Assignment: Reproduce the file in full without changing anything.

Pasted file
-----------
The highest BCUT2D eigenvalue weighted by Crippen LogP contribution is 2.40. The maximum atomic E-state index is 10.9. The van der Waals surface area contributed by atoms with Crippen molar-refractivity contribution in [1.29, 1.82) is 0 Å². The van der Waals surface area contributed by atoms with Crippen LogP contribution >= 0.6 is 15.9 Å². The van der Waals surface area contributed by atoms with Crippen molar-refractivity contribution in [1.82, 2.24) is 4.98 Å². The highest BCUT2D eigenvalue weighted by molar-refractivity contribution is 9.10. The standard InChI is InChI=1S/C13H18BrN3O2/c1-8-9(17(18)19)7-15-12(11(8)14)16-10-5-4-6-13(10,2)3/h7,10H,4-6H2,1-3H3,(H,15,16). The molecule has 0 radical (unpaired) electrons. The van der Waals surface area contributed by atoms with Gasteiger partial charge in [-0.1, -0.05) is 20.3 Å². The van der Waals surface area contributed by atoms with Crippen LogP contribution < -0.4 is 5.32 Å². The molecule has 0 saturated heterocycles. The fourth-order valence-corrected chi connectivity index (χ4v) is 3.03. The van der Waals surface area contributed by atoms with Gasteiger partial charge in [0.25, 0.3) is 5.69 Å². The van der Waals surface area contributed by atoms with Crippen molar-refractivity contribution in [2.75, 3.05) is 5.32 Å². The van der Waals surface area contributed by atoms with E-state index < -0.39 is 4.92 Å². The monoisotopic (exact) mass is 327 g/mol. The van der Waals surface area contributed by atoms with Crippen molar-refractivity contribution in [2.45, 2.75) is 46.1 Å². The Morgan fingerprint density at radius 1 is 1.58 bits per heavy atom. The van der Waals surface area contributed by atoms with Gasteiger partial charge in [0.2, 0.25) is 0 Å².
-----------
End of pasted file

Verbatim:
The highest BCUT2D eigenvalue weighted by Crippen LogP contribution is 2.40. The maximum atomic E-state index is 10.9. The van der Waals surface area contributed by atoms with Crippen molar-refractivity contribution in [1.29, 1.82) is 0 Å². The van der Waals surface area contributed by atoms with Crippen LogP contribution >= 0.6 is 15.9 Å². The van der Waals surface area contributed by atoms with Crippen molar-refractivity contribution in [1.82, 2.24) is 4.98 Å². The highest BCUT2D eigenvalue weighted by molar-refractivity contribution is 9.10. The standard InChI is InChI=1S/C13H18BrN3O2/c1-8-9(17(18)19)7-15-12(11(8)14)16-10-5-4-6-13(10,2)3/h7,10H,4-6H2,1-3H3,(H,15,16). The molecule has 0 radical (unpaired) electrons. The van der Waals surface area contributed by atoms with Gasteiger partial charge in [-0.1, -0.05) is 20.3 Å². The van der Waals surface area contributed by atoms with Crippen LogP contribution < -0.4 is 5.32 Å². The molecule has 0 saturated heterocycles. The fourth-order valence-corrected chi connectivity index (χ4v) is 3.03. The van der Waals surface area contributed by atoms with Gasteiger partial charge in [0.25, 0.3) is 5.69 Å². The van der Waals surface area contributed by atoms with Crippen molar-refractivity contribution in [2.75, 3.05) is 5.32 Å². The van der Waals surface area contributed by atoms with E-state index < -0.39 is 4.92 Å². The monoisotopic (exact) mass is 327 g/mol. The van der Waals surface area contributed by atoms with Crippen molar-refractivity contribution in [2.45, 2.75) is 46.1 Å². The Morgan fingerprint density at radius 1 is 1.58 bits per heavy atom. The van der Waals surface area contributed by atoms with Gasteiger partial charge in [0.2, 0.25) is 0 Å².